Thank you for using the timer - this advanced tool can estimate your performance and suggest more practice questions. We have subscribed you to Daily Prep Questions via email.

Customized for You

we will pick new questions that match your level based on your Timer History

Track Your Progress

every week, we’ll send you an estimated GMAT score based on your performance

Practice Pays

we will pick new questions that match your level based on your Timer History

Not interested in getting valuable practice questions and articles delivered to your email? No problem, unsubscribe here.

Thank you for using the timer!
We noticed you are actually not timing your practice. Click the START button first next time you use the timer.
There are many benefits to timing your practice, including:

In the xy-plane, at what two points does the graph of y=(x+a)(x+b) intersect the x-axis?

(1) a +b = -1 (2) The graph intersects the y-axis at (0,-6)

Can somebody show me how to solve this? thanks

The line intesects the x axis when y is zero. The problem is that you have to many variables.

Stmt 1 alone reduces the number of variables from 4 to 3 and is not suff.

Stmt 2 alone reduces the number of variales from 4 to 2 and is not suff.

Together you can use stmt 1 to write the equation in terms of y,x,b. You can then use stmt 2 to plug in y and x and get b. You then have the equation of the line and can find where it intersects the x axis.

y = (x + a) (x + b)
from the question, we need intercept of x, so y = 0
(x + a) (x + b) = 0
x = -a or -b
1) a+b = -1
2) lines intersects y-axis at (0,6)
so -6 =(0+a) (0+b)
ab = -6

buy solving one and two you can have x = 3, -2.
So we have two points and so I think ans is E or C???.
Pls let us know the OA.

guys, the OA to this is C. So we need to figure out how exactly is it so. would anyone please explain?

I could try

With y=(x+a)*(x+b), the intersection with X axis is obtained by using the equation of the x axis.

The X axis has y=0 for equation.

So, now, we have the following system:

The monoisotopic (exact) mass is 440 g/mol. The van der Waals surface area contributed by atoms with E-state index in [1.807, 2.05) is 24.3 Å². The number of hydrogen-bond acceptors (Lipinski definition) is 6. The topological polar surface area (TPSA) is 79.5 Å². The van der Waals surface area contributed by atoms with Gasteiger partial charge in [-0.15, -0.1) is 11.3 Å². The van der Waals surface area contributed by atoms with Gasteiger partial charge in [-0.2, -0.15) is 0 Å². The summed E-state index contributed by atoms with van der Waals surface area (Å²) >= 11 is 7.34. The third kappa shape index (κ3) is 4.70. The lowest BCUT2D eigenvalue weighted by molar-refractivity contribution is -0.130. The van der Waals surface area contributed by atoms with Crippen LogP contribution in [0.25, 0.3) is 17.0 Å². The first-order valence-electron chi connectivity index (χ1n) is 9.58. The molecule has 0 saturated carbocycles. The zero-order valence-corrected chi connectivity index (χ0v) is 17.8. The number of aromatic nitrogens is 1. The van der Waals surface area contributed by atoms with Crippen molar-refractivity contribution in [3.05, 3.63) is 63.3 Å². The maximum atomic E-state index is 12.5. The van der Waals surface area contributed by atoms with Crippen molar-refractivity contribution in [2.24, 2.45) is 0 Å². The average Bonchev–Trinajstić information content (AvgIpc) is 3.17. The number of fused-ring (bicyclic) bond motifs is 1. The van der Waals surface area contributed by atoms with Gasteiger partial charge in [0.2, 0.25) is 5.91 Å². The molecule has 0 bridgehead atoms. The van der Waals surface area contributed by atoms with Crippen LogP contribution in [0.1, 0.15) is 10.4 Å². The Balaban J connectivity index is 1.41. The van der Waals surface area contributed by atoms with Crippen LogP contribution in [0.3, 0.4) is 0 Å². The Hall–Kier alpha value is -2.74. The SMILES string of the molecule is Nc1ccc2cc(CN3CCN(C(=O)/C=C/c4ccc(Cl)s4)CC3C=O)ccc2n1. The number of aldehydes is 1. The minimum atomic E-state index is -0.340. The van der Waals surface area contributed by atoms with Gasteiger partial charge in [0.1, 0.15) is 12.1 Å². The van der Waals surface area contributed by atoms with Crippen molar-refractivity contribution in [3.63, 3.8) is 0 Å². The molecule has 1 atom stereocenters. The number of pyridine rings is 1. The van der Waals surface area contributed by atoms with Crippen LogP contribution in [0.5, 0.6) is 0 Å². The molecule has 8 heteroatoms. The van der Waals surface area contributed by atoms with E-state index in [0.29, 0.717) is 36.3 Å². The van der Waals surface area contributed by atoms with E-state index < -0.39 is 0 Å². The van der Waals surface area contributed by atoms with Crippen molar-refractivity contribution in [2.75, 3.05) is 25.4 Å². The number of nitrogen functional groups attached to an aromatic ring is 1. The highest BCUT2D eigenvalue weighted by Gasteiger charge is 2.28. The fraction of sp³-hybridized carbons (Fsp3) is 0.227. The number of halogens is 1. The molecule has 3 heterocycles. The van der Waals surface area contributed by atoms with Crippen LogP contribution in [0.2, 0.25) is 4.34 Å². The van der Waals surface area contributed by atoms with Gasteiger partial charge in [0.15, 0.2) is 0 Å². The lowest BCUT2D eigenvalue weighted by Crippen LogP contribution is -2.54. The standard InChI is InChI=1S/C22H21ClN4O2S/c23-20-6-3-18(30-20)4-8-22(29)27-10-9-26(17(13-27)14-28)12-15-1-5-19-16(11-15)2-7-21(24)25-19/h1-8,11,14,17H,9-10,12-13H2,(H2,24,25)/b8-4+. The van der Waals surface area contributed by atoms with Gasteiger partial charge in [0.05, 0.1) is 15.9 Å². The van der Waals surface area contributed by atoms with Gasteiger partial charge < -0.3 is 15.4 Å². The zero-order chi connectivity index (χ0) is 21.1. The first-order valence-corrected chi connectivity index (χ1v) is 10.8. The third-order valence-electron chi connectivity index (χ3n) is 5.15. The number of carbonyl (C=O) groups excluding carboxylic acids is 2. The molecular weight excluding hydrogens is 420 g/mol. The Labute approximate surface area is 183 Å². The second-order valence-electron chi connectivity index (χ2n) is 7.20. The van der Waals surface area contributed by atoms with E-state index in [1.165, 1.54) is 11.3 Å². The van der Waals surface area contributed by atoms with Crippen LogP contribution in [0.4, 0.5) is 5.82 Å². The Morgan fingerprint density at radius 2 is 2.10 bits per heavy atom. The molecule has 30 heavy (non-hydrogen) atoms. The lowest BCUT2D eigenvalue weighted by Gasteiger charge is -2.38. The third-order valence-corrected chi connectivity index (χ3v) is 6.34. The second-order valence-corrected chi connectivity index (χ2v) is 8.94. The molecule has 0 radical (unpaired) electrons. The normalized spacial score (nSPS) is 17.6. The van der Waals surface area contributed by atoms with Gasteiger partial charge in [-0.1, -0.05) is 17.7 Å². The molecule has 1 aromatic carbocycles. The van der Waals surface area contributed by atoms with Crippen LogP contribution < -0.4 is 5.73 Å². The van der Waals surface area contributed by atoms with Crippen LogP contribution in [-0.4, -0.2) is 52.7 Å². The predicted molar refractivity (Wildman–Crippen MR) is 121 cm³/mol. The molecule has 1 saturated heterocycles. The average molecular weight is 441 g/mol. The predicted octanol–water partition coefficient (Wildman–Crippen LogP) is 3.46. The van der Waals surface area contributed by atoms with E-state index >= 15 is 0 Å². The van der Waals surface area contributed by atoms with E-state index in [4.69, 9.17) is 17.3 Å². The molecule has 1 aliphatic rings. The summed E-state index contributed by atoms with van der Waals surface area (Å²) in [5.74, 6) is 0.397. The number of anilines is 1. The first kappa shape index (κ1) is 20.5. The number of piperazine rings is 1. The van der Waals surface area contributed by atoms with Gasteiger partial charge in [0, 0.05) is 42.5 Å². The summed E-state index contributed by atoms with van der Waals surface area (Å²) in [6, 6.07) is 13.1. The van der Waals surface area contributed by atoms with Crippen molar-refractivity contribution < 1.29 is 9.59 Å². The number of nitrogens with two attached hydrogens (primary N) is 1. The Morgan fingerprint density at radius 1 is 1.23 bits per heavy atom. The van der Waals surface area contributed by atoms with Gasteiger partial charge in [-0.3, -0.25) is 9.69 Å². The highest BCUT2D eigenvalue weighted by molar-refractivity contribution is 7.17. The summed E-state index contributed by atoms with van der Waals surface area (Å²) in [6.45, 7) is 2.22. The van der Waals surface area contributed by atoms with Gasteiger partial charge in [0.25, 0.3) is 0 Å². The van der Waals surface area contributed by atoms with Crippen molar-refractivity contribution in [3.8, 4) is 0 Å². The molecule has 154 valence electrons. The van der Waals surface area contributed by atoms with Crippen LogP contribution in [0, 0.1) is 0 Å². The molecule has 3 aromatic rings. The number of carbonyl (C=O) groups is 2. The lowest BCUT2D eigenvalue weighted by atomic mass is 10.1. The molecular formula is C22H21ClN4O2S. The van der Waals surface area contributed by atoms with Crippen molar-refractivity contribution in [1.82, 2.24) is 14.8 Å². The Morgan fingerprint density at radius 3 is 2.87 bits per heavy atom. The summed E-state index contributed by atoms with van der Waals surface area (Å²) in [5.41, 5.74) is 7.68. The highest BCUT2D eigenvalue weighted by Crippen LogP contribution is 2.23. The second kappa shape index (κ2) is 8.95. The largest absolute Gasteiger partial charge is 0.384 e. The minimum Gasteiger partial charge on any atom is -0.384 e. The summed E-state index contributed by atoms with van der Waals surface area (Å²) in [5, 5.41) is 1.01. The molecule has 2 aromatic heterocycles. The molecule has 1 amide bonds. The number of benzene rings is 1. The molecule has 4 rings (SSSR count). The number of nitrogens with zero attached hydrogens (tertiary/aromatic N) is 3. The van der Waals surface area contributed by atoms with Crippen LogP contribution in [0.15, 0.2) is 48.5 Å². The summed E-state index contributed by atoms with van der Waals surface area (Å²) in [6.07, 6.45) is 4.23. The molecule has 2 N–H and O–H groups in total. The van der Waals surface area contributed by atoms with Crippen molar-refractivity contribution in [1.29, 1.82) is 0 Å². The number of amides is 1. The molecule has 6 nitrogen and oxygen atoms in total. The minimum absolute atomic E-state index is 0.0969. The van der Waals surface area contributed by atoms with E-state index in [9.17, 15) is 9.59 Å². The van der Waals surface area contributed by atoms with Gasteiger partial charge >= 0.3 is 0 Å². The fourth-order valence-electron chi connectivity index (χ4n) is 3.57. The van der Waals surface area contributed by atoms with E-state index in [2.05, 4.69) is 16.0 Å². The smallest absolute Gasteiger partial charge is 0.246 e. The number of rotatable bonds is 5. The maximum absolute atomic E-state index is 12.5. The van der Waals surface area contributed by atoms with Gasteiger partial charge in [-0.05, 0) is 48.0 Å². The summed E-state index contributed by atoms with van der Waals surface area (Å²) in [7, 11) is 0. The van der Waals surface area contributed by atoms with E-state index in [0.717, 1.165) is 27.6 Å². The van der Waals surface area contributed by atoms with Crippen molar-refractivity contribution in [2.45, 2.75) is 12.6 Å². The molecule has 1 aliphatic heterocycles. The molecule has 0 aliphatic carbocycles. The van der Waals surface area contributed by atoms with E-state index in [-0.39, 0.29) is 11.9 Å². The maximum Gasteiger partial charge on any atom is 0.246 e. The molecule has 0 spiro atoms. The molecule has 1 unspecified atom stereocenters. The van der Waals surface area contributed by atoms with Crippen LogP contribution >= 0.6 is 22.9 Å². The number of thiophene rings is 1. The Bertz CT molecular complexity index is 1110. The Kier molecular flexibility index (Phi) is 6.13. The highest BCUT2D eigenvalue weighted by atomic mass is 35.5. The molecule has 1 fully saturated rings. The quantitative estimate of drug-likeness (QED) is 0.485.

o y=(x+a)*(x+b)
o y=0

That means:
(x+a)*(x+b) = 0

Before going further and keeping a concrete view of we talk about, I would like to bring your attention on y=(x+a)*(x+b). It's the equation of parabola such that y = u*x^2 + v*x + w where u = 1, making it in the shape of a valley in the XY plane.

Having said that, we have 2 cases to make (x+a)*(x+b) = 0:
> x = -a
or
> x = -b

So, we know that the 2 points are at (-a,0) and (-b,0).

All we have to do now is to look if we can have values for a and for b.

(C) it is ... We have to solve a symetrical system, from which a and b can be interverted yet we can know the 2 points (a and b are not the final things we are asked to know) :
o a+b = -1
and
o a*b = -6

guys, i understand why A and B aren't suff., however, i'm still confused with how option C is suff. can somebody show me the exact steps of the calculation in order to make option C suff?

guys, i understand why A and B aren't suff., however, i'm still confused with how option C is suff. can somebody show me the exact steps of the calculation in order to make option C suff?

(x+a)*(x+b)
= x^2 + (a+b)*x + a*b

Stat 1.... Give us a+b = -1

Stat 2... If x = 0, then y = -6....

So, y = -6 = x^2 + (a+b)*x + a*b = 0^2 + (a+b)*0 + a*b
<=> a*b = -6

Stat 1 & 2 o a + b = -1
o a*b = -6

U can solve it by replacing a or b in a*b = -6... But in the G day, u better not do so

U have 2 different equations with 2 unknown variables... and a symetrical system here from which we could not define what is a or b in certitude. Again, that's not relevant to conclude

Let me develop it anyway
o b = -1 - a = -(a+1)
o a*b = a*(-1*(a+1)) = -6
<=> -a*(a+1) = -6
<=> a^2 + a = 6
<=> a^2 + a - 6 = 0

It’s been a long time, since I posted. A busy schedule at office and the GMAT preparation, fully tied up with all my free hours. Anyways, now I’m back...

Ah yes. Funemployment. The time between when you quit your job and when you start your MBA. The promised land that many MBA applicants seek. The break that every...

It is that time of year again – time for Clear Admit’s annual Best of Blogging voting. Dating way back to the 2004-2005 application season, the Best of Blogging...